Round Three: Claims for Intentional Discrimination, Private Nuisance Survive in South Camden Environmental Justice Case
August 29, 2003
Two years ago, residents of a South Camden neighborhood sued the New Jersey Department of Environmental Protection (NJDEP) to stop a proposed cement grinding factory, alleging that NJDEP had illegally discriminated against them in its decision to issue permits for the plant. The case has already been to the Third Circuit once, and another decision by the district court was effectively overruled by a Supreme Court decision just five days after it was issued. The case took another turn in April. In his third published opinion in the case, U.S. District Stephen M. Orlofsky held that the plaintiffs’ complaint alleged sufficient facts to state a claim for intentional discrimination under Title VI of the Civil Rights Act and the Equal Protection Clause and a claim for private nuisance. At the same time, Judge Orlofsky dismissed the plaintiffs’ claim under the Fair Housing Act and their claim for public nuisance. See South Camden Citizens in Action v. New Jersey Department of Environmental Protection, 254 F.Supp.2d 486 (D.N.J. 2003).
Judge Orlofsky’s decision is just the latest chapter in a saga that reaches back five years and has already generated two previous opinions by Judge Orlofsky and an opinion from the Third Circuit. As reported previously in E-InSites, the controversy began in 1998, when the St. Lawrence Cement Company initiated plans to construct and operate a processing plant in the Waterfront South district of Camden, a poor and predominantly African-American and Hispanic neighborhood that was already home to numerous contaminated sites and industrial facilities. The St. Lawrence plant required air emission permits from NJDEP, which were issued in October 2000. The plaintiffs, South Camden Citizens in Action and individual residents of Waterfront South, sued NJDEP, alleging that NJDEP had intentionally discriminated against them in violation of Section 601 of Title VI of the Civil Rights Act (which prohibits intentional discrimination by state agencies that, like NJDEP, receive federal funds) and that the operation of the St. Lawrence plant in accordance with NJDEP’s permits would have a disparate adverse impact on them, in violation of Section 602 of Title VI (pursuant to which EPA has promulgated regulations that also prohibit “disparate impact” discrimination, even if it is not intentional). St. Lawrence intervened as a defendant.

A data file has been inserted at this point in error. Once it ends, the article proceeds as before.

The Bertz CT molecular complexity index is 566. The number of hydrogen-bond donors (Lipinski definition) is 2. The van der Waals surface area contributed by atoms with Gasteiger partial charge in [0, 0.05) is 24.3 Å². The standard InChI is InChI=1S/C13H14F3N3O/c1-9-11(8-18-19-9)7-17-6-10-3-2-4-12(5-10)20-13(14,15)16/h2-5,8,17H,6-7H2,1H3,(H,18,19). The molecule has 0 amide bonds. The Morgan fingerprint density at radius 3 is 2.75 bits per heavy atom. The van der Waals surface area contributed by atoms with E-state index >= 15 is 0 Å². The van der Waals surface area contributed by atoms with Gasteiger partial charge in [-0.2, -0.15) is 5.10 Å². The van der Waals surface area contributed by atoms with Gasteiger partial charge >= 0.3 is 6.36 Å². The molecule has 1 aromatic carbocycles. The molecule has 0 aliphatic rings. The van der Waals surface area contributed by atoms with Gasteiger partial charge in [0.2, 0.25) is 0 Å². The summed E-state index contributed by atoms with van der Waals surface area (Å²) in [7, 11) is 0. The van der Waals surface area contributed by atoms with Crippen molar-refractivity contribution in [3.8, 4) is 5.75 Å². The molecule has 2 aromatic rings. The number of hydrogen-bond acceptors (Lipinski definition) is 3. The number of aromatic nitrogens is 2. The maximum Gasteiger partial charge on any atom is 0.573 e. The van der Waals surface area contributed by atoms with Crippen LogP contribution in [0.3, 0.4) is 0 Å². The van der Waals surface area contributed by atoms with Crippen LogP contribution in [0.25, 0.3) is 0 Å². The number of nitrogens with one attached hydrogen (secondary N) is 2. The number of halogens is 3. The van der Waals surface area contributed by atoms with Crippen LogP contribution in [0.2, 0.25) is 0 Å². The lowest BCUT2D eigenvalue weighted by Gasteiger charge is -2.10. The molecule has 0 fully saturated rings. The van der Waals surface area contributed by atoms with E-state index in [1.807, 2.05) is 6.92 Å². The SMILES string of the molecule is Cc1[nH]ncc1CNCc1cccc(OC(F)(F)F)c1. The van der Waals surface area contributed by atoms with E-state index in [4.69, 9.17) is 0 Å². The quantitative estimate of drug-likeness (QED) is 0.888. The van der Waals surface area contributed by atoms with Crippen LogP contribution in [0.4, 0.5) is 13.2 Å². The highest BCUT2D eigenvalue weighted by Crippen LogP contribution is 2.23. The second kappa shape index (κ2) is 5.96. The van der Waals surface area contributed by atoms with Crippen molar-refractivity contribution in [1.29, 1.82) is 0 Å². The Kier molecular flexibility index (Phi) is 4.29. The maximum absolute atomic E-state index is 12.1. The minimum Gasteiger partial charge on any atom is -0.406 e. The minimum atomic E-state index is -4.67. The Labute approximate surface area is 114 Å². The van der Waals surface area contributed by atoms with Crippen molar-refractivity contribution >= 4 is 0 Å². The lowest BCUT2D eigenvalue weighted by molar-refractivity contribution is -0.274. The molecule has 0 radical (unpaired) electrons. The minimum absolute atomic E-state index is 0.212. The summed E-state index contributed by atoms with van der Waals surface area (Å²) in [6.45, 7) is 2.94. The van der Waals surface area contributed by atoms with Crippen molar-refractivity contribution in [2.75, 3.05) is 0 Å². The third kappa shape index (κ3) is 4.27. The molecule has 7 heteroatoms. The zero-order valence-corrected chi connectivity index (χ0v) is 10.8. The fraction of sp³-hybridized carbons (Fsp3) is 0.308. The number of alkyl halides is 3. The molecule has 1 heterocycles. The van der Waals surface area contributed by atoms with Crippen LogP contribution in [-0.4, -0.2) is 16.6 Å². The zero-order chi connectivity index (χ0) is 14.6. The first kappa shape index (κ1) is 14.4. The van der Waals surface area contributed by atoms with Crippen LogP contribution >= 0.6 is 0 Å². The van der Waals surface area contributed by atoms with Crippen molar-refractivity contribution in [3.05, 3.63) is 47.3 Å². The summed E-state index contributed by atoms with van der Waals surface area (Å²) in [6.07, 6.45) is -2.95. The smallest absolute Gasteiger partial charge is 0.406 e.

Judge Orlofsky handed the plaintiffs a short-lived victory in April 2001, when he granted their request for a preliminary injunction and held that Section 602 (which authorizes regulations that implement Section 601) and EPA’s “disparate impact” regulations promulgated under Section 602 contained an implied private right of action. Judge Orlofsky remanded the matter to NJDEP for a Title VI analysis. See South Camden Citizens in Action v. New Jersey Department of Environmental Protection, 145 F. Supp. 2d 446 (D.N.J. 2001).
Just five days later, the Supreme Court knocked out the legal underpinnings of the district court’s opinion. In Alexander v. Sandoval, 523 U.S. 275 (2001), the Court held that Title VI did not create a private right of action to enforce regulations promulgated under Section 602. Neither the plaintiffs in Sandoval nor the Court’s opinion, however, addressed the question whether Section 1983 provided an avenue for enforcing regulations promulgated under Section 602. (Section 1983 authorizes suits at law or in equity against any person who, under color of state law, deprives another person of “any rights . . . secured by the Constitution or laws” of the United States. 42 U.S.C. Section 1983.) Judge Orlofsky thus allowed the plaintiffs to amend their complaint to add a claim to enforce Section 602 under Section 1983. Shortly thereafter, the plaintiffs had their second apparent victory. In a supplemental opinion and order continuing the original injunction, Judge Orlofsky found that the plaintiffs’ first amended complaint stated a claim against NJDEP under Section 1983 for violating Section 602 and EPA’s implementing regulations by failing to consider the potentially discriminatory adverse impact of its decision to permit operation of the St. Lawrence plant. See South Camden Citizens in Action v. New Jersey Department of Environmental Protection, 145 F. Supp. 2d 505 (D.N.J. 2001).